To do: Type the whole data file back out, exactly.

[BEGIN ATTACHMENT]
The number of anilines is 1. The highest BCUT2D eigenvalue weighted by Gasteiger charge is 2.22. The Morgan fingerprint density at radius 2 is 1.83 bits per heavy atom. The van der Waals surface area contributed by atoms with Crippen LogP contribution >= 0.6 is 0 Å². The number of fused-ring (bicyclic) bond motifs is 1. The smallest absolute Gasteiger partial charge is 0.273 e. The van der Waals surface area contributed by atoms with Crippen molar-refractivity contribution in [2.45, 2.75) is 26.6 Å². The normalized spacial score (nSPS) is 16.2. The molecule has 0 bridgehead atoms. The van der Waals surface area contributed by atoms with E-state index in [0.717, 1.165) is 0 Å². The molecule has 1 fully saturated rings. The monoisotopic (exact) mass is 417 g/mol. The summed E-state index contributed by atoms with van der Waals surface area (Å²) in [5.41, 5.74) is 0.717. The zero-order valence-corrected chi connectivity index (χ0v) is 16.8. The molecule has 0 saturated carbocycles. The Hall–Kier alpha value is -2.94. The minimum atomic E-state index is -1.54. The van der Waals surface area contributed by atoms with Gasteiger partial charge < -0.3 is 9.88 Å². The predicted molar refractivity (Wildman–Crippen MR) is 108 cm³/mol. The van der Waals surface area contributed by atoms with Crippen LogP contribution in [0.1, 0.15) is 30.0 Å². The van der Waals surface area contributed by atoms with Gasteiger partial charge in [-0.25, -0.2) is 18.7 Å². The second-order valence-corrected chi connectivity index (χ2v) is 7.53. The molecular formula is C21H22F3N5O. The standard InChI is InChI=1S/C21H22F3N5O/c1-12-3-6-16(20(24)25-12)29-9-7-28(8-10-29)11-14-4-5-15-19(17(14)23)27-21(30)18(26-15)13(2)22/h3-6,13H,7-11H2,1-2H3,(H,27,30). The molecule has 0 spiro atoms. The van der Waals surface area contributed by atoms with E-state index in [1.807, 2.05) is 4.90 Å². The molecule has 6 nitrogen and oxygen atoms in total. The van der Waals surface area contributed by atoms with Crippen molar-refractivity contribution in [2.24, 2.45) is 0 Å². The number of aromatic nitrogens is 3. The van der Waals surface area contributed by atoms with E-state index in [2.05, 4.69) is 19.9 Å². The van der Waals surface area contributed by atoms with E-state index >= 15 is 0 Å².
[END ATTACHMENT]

The number of anilines is 1. The highest BCUT2D eigenvalue weighted by Gasteiger charge is 2.22. The Morgan fingerprint density at radius 2 is 1.83 bits per heavy atom. The van der Waals surface area contributed by atoms with Crippen LogP contribution >= 0.6 is 0 Å². The number of fused-ring (bicyclic) bond motifs is 1. The smallest absolute Gasteiger partial charge is 0.273 e. The van der Waals surface area contributed by atoms with Crippen molar-refractivity contribution in [2.45, 2.75) is 26.6 Å². The normalized spacial score (nSPS) is 16.2. The molecule has 0 bridgehead atoms. The van der Waals surface area contributed by atoms with E-state index in [0.717, 1.165) is 0 Å². The molecule has 1 fully saturated rings. The monoisotopic (exact) mass is 417 g/mol. The summed E-state index contributed by atoms with van der Waals surface area (Å²) in [5.41, 5.74) is 0.717. The zero-order valence-corrected chi connectivity index (χ0v) is 16.8. The molecule has 0 saturated carbocycles. The Hall–Kier alpha value is -2.94. The minimum atomic E-state index is -1.54. The van der Waals surface area contributed by atoms with Gasteiger partial charge < -0.3 is 9.88 Å². The predicted molar refractivity (Wildman–Crippen MR) is 108 cm³/mol. The van der Waals surface area contributed by atoms with Crippen LogP contribution in [0.1, 0.15) is 30.0 Å². The van der Waals surface area contributed by atoms with Gasteiger partial charge in [-0.25, -0.2) is 18.7 Å². The second-order valence-corrected chi connectivity index (χ2v) is 7.53. The molecular formula is C21H22F3N5O. The standard InChI is InChI=1S/C21H22F3N5O/c1-12-3-6-16(20(24)25-12)29-9-7-28(8-10-29)11-14-4-5-15-19(17(14)23)27-21(30)18(26-15)13(2)22/h3-6,13H,7-11H2,1-2H3,(H,27,30). The molecule has 0 spiro atoms. The van der Waals surface area contributed by atoms with E-state index in [1.807, 2.05) is 4.90 Å². The molecule has 6 nitrogen and oxygen atoms in total. The van der Waals surface area contributed by atoms with Crippen molar-refractivity contribution in [2.24, 2.45) is 0 Å². The number of aromatic nitrogens is 3. The van der Waals surface area contributed by atoms with E-state index in [2.05, 4.69) is 19.9 Å². The van der Waals surface area contributed by atoms with E-state index >= 15 is 0 Å².